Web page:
The New Yorker’s big mistake was treating its festival like journalism

Image: Reuters/Moritz Hager
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On Monday (Sept. 3), the New Yorker announced that its annual festival of live events, taking place in October, would include an onstage interview of Steve Bannon by editor David Remnick. Backlash—on social media, from staff, and from other speakers—swiftly followed. By the afternoon, the magazine had rescinded Bannon’s invite.

The issue, it seems, is the blurry line between content produced by news organizations (i.e. journalism) and live events hosted by the same outlets.

“I’ve changed my mind. There is a better way to do this. Our writers have interviewed Steve Bannon for The New Yorker before, and if the opportunity presents itself I’ll interview him in a more traditionally journalistic setting as we first discussed, and not on stage,” Remnick wrote in a statement Monday. “The Festival is different, a different kind of forum.”

Interviews at live events work differently than those that appear in magazines, and not just because of the logistics. Events are one of the few places that public figures can exert some control over how they’re interviewed. By contrast, when a source is interviewed for a story, she has no say over who else is interviewed, what headline or images appear alongside the story, which quotes are used, what stories are adjacent, or even if the story or her quote runs at all.

Comedian John Mulaney was one of the first speakers to announce he would not participate in the New Yorker festival because of Bannon; Jimmy Fallon, Judd Apatow, and Patton Oswalt soon followed. Had an interview with Bannon been slated to appear in the same issue as an interview with any of those men, they would be hard-pressed to do anything about it. Likewise if Bannon had been a guest on a New Yorker podcast, which was the original plan before the magazine decided to bring him to the festival.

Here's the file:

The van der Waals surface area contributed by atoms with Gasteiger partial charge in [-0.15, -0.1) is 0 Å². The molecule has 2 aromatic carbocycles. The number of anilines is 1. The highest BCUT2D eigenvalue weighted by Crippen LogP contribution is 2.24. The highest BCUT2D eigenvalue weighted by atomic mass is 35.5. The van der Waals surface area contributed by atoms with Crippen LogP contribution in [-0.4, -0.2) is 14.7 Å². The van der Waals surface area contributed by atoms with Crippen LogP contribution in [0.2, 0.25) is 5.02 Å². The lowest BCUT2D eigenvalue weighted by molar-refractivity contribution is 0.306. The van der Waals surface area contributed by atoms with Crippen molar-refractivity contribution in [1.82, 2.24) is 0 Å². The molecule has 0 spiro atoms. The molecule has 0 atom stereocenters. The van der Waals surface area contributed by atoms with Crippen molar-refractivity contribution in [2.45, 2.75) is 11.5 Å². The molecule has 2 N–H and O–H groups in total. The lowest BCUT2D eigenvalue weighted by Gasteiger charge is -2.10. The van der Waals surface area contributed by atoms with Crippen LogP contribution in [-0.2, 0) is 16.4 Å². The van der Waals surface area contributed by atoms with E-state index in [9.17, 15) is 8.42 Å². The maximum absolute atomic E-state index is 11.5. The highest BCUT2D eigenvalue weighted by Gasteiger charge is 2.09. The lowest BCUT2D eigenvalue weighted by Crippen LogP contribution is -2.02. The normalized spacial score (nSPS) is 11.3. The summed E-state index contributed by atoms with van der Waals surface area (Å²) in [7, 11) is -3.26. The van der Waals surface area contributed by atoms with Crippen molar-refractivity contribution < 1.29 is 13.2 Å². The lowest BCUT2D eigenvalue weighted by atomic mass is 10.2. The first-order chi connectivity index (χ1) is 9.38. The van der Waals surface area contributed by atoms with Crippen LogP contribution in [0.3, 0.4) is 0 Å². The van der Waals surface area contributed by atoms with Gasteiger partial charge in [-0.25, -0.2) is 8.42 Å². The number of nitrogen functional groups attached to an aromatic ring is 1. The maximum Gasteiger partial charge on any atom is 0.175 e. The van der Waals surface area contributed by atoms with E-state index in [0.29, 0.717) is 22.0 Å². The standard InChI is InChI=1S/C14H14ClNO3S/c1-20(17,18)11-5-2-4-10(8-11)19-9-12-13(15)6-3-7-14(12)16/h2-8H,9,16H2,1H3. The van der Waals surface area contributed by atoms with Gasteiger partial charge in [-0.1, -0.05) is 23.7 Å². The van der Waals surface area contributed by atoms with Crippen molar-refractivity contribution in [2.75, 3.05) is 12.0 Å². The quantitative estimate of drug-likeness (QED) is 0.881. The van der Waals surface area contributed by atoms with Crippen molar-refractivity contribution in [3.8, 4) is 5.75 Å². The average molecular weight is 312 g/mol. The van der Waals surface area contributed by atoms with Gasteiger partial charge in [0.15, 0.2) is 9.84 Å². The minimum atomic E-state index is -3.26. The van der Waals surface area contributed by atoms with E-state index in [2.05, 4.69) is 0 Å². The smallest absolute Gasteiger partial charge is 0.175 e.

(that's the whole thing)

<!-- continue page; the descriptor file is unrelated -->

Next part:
Public figures are increasingly sensitive to the optics of public appearances, especially when participation in a controversial event can seem to fans like a tacit endorsement of an organization or idea. That sensitivity is evident in the way speakers are refusing to participate in panels or attend conferences without a balance of women and people of color.

As Remnick acknowledges in his letter, the terms for speaking at a live event are also quite different than a traditional interview: Speakers might need to be housed, transported, and potentially even paid (which, in case it isn’t obvious, would be unethical for reported stories). In exchange for the time they’ve devoted to an event, speakers are made to feel safe and comfortable participating in it. That should make any attendee skeptical of what they see on stage.